The Distance: Growing Apart



As you might remember, in the summer I had a bit of a holiday romance with a double IPA by Galway Bay Brewery called Of Foam and Fury. Generous foaming halves of the stuff – a robust 8.5% abv and Ireland’s first commercially-brewed DIPA – seared into my mind, heart and to some extent liver just how far and fast the Irish craft beer scene was growing. It’s an incredibly accomplished beer, made all the more special by discovering it without any pre-attached knowledge or bias.

Towards the end of last year, I had the chance to try it again. I managed to get hold of another bottle thanks to Connor Murphy, who is annoyingly good at both beer writing and beer brewing, and extremely generous to boot. What a guy, honestly. As luck would have it, the equally generous Phill Elliott, freshly returned from a no-holds-barred trip around America and its breweries, offered me (in the most casual way) if I might like one of the bottles of Pliny the Elder he had brought back with him? Well, gosh, I dare say I rather would, actually.

It all came together so perfectly: the chance to put Of Foam and Fury to what many believe is the ultimate test of a DIPA – a direct comparison to one of the style’s most superlative examples. I love Of Foam and Fury, but part of me knew that enjoyment was rooted in rose-tinted memory of a beery holiday with friends. Surely, a side-by-side taste test with Pliny would settle the matter. How wrong I was.




Sticky with orange and caramel, boosted by a muscular, oily bitterness the the edges of its ripe fruitiness edges in sharp lime pith, Of Foam and Fury has more in common with BrewDog Hardcore IPA than Pliny. Galway Bay’s DIPA was all very much as I remembered it, still fresh and bright and quite boisterous in its condition and flavour. One taste transported me back to the Black Sheep pub in Dublin, surrounded by friends old and new. A truly brilliant beer.

So what of Pliny the Elder? For starters it’s a far paler, pinier and crisply bitter beer. Here, the hop character is more defined by mandarin, mango and lemon from the Amarillo and Centennial hops, its bitterness more assertive and sharper. It’s certainly a more accomplished double IPA – earning its famous ‘pint-ability’ with an outrageously clean flavour profile and almost soft mouthfeel – but despite all of that technical brilliance, I didn’t enjoy it as much as Of Foam and Fury.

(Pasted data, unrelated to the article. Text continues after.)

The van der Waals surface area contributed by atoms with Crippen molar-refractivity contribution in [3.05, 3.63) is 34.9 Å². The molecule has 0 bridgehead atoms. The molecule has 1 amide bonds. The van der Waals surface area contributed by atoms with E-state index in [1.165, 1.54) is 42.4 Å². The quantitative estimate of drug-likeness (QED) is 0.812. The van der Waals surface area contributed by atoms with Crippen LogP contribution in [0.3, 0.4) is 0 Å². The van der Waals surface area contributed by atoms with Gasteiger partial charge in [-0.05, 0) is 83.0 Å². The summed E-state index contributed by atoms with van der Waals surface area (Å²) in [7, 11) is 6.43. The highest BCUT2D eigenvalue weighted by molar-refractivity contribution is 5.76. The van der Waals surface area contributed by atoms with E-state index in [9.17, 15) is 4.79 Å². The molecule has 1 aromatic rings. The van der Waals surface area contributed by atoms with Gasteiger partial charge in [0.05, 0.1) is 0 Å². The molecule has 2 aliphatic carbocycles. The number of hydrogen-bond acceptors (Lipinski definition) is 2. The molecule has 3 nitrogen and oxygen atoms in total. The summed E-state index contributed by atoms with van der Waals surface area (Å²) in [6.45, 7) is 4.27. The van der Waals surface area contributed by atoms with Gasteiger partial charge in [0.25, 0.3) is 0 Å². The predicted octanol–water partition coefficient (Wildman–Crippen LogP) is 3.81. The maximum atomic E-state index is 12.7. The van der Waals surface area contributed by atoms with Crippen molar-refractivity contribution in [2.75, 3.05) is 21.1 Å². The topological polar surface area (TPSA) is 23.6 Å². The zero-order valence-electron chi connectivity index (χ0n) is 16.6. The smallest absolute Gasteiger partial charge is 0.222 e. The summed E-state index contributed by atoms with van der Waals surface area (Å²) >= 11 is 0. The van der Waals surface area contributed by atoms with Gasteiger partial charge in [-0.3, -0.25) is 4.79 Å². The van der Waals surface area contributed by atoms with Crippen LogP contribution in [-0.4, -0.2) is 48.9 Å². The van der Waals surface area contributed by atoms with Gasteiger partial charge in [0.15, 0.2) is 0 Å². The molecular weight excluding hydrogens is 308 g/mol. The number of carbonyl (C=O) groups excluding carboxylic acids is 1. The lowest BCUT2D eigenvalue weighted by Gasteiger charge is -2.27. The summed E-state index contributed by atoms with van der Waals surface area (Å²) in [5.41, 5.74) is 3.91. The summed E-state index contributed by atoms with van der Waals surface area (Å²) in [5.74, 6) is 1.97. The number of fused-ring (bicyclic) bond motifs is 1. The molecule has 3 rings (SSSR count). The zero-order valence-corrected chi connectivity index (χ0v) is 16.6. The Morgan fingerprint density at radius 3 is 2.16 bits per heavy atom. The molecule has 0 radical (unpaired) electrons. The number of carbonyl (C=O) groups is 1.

Wait, what? The beer is better in execution but the lesser of the two? Yes and no. There is of course a glorious juiciness in both, but for me the beer that had the fullest and most complete flavour profile on the day was Of Foam and Fury. Of course, the first question you might ask is how old was the Pliny? Five weeks from bottling. Not ideal perhaps, but more than acceptable for appreciating its world-famous hop character. I think that perhaps the stresses of travel took some toll on the beer, and of course it won’t taste as good as the beer fresh from the brewery, but I feel fairly certain I got a fair impression of it.




So if I got to taste the two beers side-by-side (a pleasure in itself) and was fairly happy with the outcome, why do I think the test was a failure? It wasn’t that, alongside a fresher, younger upstart, Pliny couldn’t live up to its colossal reputation. It wasn’t because Pliny isn’t a great beer, because it really is. It’s because, in a way, I did both beers a disservice by forcing them to compete. That’s why it has taken me so long to finish a blog post about it. The results told me what the beers tasted like, and which one I ultimately preferred at that moment in time, but that was it. I knew there was something to be learned but I couldn’t see it straight away.

It recently became clear to me. The desire to test the beers alongside each other was not because I wanted to enjoy them both, it was because I wanted to pit them against each other. It’s something that’s increasingly prevalent in the craft beer industry – the need to brew the new ‘ultimate’ version of something, and for drinkers to become judges, to try a selection of the same style alongside each other to find The Best, not to enjoy them on their own merits.

This desire to brew the next big thing is rooted in competition and ambition, to beat what’s come before, but that desire to brew ‘the next Pliny’ and similar sentiments isn’t helping us brew better beers – it’s holding us back. Of Foam and Fury clearly took in a number of influences, and wasn’t really a direct clone of anything I’ve had before. However, there have been plenty of occasions where a beer I’ve had clearly was trying to clone something else.

We’re in an age now where the beers that defined the best in craft beer in the past decade, Pliny being chief among them, are no longer at the cutting edge. On this side of the Atlantic, our craft beer industry is frequently guilty of attempting to copy in some respect something from the States. I think our beer scene needs to keep doing what it does best – integrate ideas and traditions but relentlessly innovate and look beyond. We need to pioneer new styles, or bin them if they don’t help us make better beers. We need to measure the distance between where we are now and where we were before, and increase it, not shorten it.

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